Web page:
Aly Raisman shares her Olympic battle with Migraines

Alexandra "Aly" Raiman conquered the world of gymnastics as captain of the US Olympic teams "Fierce Five" and "Final Five" and won several medals, including three golds. The inspiring 27-year-old from Needham, MA, is a UNICEF Kid Power Ambassador and has bravely shown solidarity with the many victims who were sexually abused by former team doctor Larry Nassar. Since retiring from gymnastics, Raisman has earned even more fans by finishing fourth in season 16 of "Dancing with the Stars," and has recently started sharing her personal experiences with migraines.

Muscle & Fitness Hers sat down with the excellent athlete to learn about the symptoms and treatments of migraines, and how the debilitating condition often goes uncontrolled.

“As a gymnast, I always tried to assert myself,” says Raisman. “When I was younger, I wasn't taught to think about my feelings. I was not empowered to stand up for myself or ask for help, so for me it was always just trying to assert myself, which many athletes can relate to. I can often remember getting extreme sensitivity around my scalp during competitions, after competitions and training and I always thought it was because I had my hair in a really tight bun, but I got it through that Work with noted Dr. Blumenfeld (Director of the Headache Center of Southern California) that this is actually a symptom of a migraine. And when I look back, now that I understand more of the symptoms of what a migraine looks like, I've found that there have been so many times in competitions and even now in my everyday life because I speak a lot in public now, and sometimes a migraine is triggered. "

Migraines are hereditary

"My mother also has migraines," says Raisman. “It's actually more common in women, and many people who have migraines go undiagnosed. That's why I speak about it very passionately. "

In fact, the Migraine Research Foundation says that 28 of the 39 million Americans who suffer from migraines are women. Conversely, it is more common in boys in childhood, and it is believed that the likelihood of suffering in women increases as female estrogen levels rise during puberty. Many women also find that migraine symptoms are influenced by menstruation, pregnancy, and menopause.

"When I grew up, I watched my mother lay in bed with the lights off, in so much pain and feeling so uncomfortable, but I never put 2 and 2 together that I actually had migraines." reminiscent of the Olympic icon.

Migraine symptoms

Being as fit as an Olympian doesn't mean you won't have symptoms of a migraine. "For years I have struggled with nausea, fatigue, sensitivity to light, headaches and neck pain," says Raisman. "And to be honest, I had no idea why I felt this way, and when I was finally diagnosed it felt confirmatory because I could finally understand why I felt this way." Symptoms also include blurred vision or blind spots, dizziness, and difficulty speaking.

Migraine Diagnosis

A diagnosis of migraine will likely include an evaluation of your family's medical history. A doctor trained in the management of headaches, such as a neurologist, can often tell relatively quickly whether you have migraines. In complex or severe cases, MRI or CT scans can also be used to rule out other causes of headaches.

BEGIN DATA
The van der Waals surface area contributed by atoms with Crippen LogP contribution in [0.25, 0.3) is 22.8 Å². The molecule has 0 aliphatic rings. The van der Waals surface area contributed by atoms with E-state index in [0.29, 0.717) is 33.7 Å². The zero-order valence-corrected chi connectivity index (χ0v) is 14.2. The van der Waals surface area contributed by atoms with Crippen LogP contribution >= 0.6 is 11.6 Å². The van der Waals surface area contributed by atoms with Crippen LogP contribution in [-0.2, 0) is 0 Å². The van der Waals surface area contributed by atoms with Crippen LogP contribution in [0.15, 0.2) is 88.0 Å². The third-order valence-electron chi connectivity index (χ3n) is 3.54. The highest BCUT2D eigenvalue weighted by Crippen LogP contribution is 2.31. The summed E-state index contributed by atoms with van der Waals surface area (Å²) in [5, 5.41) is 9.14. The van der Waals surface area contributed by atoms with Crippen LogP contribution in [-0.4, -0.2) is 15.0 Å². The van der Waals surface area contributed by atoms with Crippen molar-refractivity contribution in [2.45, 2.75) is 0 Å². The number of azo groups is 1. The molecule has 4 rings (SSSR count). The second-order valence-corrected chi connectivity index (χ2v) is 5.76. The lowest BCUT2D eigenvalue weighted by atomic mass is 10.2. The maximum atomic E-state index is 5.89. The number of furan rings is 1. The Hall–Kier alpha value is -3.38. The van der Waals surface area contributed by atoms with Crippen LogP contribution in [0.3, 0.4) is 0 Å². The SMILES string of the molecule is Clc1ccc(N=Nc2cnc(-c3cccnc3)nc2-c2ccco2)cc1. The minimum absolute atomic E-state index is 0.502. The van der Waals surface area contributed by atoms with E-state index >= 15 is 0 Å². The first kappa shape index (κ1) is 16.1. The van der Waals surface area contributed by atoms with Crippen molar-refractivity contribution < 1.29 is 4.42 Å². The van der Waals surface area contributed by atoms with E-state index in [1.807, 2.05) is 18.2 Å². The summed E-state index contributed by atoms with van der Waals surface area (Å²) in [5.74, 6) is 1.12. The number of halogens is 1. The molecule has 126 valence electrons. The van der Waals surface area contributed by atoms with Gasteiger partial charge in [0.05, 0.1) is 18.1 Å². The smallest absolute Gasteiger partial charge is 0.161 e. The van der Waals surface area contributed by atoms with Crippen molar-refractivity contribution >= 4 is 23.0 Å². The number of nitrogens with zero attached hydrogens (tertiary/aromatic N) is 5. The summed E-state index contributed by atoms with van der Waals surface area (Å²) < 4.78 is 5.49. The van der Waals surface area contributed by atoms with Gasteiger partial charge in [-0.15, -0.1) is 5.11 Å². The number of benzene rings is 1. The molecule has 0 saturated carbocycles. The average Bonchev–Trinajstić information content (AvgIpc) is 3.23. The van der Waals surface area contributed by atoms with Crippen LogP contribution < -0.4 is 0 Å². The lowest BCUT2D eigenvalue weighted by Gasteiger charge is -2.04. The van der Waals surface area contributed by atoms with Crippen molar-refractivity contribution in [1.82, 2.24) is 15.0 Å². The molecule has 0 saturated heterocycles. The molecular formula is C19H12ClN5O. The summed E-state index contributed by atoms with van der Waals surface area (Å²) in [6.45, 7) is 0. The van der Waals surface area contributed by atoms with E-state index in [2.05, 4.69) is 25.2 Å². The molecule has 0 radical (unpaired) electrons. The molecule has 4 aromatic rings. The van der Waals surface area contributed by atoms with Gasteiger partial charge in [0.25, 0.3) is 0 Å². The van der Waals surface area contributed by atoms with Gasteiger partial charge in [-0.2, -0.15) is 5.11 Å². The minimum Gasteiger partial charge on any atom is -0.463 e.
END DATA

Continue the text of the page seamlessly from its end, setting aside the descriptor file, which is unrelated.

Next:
Migraine Treatments

Diet is believed to play a role in triggering migraines. Therefore, people are advised to avoid foods rich in nitrates such as bacon and sausage. Red wine, processed and pickled foods, and cultured dairy products like yogurt, buttermilk, and sour cream can all have negative consequences. On the other hand, ginger can help in relieving nausea and migraine severity and duration. Magnesium-rich foods like seeds, nuts, eggs, and milk are said to help, as magnesium deficiency has been linked to migraines. Exercises like yoga and meditation sessions are also used by many sufferers to alleviate their symptoms

On the medical side, Raisman was recently prescribed UBRELVY and says the tablets give her great relief. Other UBRELVY proponents include tennis ace Serena Williams. According to the company's website, this is "the first pill of its kind designed to directly block the calcitonin gene-related peptide (CGPR) protein, which is believed to play an important role in migraine attacks," by causing pain and inflammation ”. UBRELVY is only prescribed to adults with acute migraines. "It causes a little nausea and fatigue," says Dr. Field of flowers. "It provides about 60% of patients with migraine relief within two hours and one in five is headache-free within two hours."

Searching for help

“I know a lot of people fight in silence,” says Raisman. “Whether it's someone who has migraines, anxiety, depression, or is going through something really traumatic and trying to deal with it, I'd say it's really important to remember to treat yourself as we would a loved one or would treat someone. ”that are important to us. If someone came to us who was not doing well and was having a really hard time and something affected them so much that it affected their everyday lives, most of us would suggest seeing a doctor and getting help. And I think it's so important that we offer ourselves the same advice and kindness and let ourselves be examined because what we feel is real and it's valid, and I think it's so important that we all do feel as good as possible. "

Winning tip from the Olympic champion!

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